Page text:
Cardiff Metropolitan University is trying to ban terms such as “gentleman’s agreement” and “mankind” in case they cause offence.

The Higher Education and Research Bill gave powers to impose public interest principles on higher education providers, Mr Johnson said, and there will be a consultation starting shortly.

“As part of this, the government proposes to raise the issue of freedom of speech, with a view to ensuring that a principle underscoring the importance of free speech in higher education is given due consideration,” he wrote.

“Subject to the outcome of the consultation, this could require providers that are subject to a public interest governance condition to include a principle about freedom of speech principles in their governance documents.”

The higher education bill has run into opposition in the House of Lords. Peers said that it gave too much power to students, who would be able to contribute to a new ranking system.

They said that this power to rate could force university authorities to give in to student demands for more safe spaces, however unreasonable they may be, in order to be given good ratings.

Mr Johnson said that all institutions must have a code of practice setting out free speech procedures in connection with hosting meetings.

These codes of conduct should not be allowed to “gather dust”, he said, adding: “They are crucial in demonstrating to students that free speech should be at the heart of a higher education community.”


Australian high school students given option to select 'gender X' instead of 'male' or 'female' on official exam papers

In the Left-run State of Victoria

High school students who do not identify as male or female will now be able to list themselves as 'gender X' on official high school documents.

In the ruling made by the Victorian Curriculum and Assessment Authority (VCAA), students sitting their VCE and VCAL examinations will have a third option when it comes to listing their gender identity.

The move comes as Victorian transgender and intersex pupils feeling marginalised by the lack of identification on personal I.D forms, voiced their concerns to the education body.

But the decision has come under staunch opposition with some describing the it as a threat to 'bathroom usage.'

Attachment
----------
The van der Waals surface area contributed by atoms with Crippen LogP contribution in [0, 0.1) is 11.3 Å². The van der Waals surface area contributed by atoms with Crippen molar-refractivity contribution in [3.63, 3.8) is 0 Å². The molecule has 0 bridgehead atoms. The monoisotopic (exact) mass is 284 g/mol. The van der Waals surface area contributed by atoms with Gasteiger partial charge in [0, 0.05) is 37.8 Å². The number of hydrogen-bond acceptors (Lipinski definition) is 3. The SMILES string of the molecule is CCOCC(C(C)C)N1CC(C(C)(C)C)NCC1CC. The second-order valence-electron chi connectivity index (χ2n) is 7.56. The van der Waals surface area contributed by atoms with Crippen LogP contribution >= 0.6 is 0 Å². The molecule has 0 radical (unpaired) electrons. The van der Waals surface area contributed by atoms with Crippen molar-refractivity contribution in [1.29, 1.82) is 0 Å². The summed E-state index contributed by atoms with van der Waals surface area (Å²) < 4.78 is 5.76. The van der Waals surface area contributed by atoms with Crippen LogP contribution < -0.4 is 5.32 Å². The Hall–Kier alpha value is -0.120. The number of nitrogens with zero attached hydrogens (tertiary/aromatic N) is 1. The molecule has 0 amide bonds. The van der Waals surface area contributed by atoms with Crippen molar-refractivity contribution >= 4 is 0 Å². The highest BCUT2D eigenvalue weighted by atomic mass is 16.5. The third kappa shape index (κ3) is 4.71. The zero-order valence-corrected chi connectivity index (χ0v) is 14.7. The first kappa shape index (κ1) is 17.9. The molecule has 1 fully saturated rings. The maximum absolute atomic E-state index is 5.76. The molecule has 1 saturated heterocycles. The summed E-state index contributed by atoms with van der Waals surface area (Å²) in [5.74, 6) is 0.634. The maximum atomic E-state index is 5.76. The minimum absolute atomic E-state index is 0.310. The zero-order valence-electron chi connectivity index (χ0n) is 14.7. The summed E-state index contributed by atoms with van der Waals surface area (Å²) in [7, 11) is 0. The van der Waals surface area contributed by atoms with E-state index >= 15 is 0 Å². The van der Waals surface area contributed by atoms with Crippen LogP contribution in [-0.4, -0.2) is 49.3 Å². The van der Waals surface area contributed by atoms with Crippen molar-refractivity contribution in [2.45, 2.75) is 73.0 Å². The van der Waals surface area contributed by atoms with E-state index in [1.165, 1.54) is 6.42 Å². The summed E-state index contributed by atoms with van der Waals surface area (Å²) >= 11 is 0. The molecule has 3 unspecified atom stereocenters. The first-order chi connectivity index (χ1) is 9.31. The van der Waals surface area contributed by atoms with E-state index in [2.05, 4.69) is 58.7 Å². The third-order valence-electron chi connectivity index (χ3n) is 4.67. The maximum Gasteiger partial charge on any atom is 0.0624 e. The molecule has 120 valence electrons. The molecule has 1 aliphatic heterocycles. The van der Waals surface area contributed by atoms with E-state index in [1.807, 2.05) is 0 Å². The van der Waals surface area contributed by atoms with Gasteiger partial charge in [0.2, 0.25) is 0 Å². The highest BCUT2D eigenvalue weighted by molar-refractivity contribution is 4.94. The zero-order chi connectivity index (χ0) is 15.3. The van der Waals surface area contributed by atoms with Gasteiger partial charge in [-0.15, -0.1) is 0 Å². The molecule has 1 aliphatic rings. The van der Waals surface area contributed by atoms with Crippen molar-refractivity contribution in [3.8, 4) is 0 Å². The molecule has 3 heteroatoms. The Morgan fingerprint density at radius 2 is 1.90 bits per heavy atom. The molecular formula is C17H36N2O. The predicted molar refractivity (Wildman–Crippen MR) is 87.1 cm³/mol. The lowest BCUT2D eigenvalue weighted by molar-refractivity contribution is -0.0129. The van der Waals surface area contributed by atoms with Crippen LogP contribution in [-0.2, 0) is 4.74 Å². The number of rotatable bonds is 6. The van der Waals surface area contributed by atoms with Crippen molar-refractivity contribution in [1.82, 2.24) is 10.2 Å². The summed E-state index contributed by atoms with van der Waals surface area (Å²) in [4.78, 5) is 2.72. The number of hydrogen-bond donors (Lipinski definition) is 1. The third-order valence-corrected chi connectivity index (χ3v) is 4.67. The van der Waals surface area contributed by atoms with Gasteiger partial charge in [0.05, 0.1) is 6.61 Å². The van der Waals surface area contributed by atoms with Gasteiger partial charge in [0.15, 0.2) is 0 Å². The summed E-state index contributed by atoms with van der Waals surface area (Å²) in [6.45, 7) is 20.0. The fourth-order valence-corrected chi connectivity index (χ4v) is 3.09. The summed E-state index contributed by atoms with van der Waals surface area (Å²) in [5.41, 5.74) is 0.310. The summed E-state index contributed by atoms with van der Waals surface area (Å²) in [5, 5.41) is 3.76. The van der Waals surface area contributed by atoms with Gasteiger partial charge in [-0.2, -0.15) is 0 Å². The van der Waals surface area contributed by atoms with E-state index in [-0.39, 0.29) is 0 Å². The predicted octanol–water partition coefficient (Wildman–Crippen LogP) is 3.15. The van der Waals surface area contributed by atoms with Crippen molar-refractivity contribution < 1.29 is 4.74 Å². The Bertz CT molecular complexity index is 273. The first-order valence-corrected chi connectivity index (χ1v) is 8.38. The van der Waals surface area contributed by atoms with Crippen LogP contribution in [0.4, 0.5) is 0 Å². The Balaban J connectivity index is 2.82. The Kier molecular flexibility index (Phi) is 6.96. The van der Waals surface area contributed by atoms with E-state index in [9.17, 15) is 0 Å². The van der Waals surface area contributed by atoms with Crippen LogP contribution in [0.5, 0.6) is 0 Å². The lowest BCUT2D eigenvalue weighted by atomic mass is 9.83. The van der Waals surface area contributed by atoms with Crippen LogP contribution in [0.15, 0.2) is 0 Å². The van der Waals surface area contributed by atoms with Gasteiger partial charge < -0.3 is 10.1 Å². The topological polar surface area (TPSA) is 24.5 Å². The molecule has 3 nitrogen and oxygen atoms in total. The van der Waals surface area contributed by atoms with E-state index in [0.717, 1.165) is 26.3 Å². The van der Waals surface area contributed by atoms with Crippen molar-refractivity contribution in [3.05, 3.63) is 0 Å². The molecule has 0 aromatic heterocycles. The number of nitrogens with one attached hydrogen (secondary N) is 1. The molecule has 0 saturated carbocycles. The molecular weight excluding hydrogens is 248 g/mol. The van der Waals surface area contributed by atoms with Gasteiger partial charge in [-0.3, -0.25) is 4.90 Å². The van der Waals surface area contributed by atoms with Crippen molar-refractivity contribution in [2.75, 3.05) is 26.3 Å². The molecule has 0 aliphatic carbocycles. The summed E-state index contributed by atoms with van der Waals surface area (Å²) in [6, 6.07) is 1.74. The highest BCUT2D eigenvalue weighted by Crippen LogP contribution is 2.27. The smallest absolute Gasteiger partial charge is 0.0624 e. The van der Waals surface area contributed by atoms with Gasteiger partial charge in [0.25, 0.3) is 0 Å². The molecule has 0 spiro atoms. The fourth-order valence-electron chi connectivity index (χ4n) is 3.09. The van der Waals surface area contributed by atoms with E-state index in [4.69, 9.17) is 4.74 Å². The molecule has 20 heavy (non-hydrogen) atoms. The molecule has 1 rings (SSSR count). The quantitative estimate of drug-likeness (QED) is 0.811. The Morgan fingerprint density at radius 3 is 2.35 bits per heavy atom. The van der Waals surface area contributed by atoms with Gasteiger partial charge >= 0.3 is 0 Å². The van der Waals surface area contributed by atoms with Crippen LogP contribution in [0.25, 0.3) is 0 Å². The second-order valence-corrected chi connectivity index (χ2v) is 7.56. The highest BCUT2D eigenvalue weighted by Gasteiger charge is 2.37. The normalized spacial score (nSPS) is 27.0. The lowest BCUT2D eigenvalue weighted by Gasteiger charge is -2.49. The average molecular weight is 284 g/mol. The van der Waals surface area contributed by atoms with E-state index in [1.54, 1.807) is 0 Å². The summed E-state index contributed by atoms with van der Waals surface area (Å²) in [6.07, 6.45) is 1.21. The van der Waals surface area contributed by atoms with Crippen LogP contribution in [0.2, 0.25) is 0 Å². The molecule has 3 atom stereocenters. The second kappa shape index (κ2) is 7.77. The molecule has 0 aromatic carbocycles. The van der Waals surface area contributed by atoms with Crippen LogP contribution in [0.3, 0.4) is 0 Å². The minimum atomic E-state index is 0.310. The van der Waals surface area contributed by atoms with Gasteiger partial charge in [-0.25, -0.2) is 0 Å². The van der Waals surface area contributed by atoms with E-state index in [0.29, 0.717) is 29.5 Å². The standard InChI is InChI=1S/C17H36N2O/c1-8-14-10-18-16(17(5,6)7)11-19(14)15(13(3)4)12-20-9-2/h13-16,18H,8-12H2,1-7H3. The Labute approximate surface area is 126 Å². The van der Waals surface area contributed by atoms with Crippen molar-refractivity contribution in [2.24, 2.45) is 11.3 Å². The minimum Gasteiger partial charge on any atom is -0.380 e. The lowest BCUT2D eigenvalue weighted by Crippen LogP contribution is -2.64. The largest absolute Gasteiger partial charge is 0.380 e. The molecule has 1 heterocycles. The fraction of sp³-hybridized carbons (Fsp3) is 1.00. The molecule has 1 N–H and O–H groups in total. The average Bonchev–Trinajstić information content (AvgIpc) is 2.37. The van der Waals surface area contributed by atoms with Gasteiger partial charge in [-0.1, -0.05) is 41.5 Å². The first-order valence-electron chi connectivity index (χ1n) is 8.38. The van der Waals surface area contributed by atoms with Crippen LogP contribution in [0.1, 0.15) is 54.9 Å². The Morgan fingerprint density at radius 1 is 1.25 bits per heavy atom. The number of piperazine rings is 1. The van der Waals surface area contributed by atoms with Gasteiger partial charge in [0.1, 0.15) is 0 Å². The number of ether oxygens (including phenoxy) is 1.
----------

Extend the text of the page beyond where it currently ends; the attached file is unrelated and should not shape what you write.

In announcing their ruling, VCAA expressed that their decision came with the support of schools and that the well-being of students was their priority.

'The inclusion of Gender X in student records is of importance to the health and welfare of individual students who do not identify as male or female.'

The rule would allow the VCAA to use gender X statistics to categorise a new subset of children - as young as 15 - as non male or female when it comes to VCE results. 

Education Minister for Victoria James Merlino supported the move arguing that it was a reflection of every student.

Opposition education spokesman Nick Wakeling however called on Premier Daniel Andrews to stop: 'pushing his radical gender and sexuality theories onto other people's children.'

Dan Flynn, Victorian director of the Australian Christian Lobby, also strongly opposed the decision, expressing concern that it could create safety issues within school bathrooms and change rooms.

'Boys are boys and girls are girls and there would be a fractional category of people who are truly intersex. We are also opening the door to say 'I don't want to be a male or a female, I want to be something else,' Mr Flynn told the Herald Sun. 

Adding that by having a third sex, same-sex sports teams would also be among those affected and that the decision is in direct contrast from the expectations of parents and the community. 

However executive director of Transgender Victoria Sally Goldner lashed out at Mr Flynn's comments that a 'gender X' would risk safety in toilets, describing it as a non-existent argument.

'There has never been a proven case (of misconduct) in Australia involving transgender people … in bathrooms. I really have to express my frustration that we keep having this 'nothing' debate,' she said.

Transgender Victoria however disagreed having the third option as 'gender x', rather calling on I.D forms to have four options: male, female, 'other please specify', and one allowing pupils to not answer.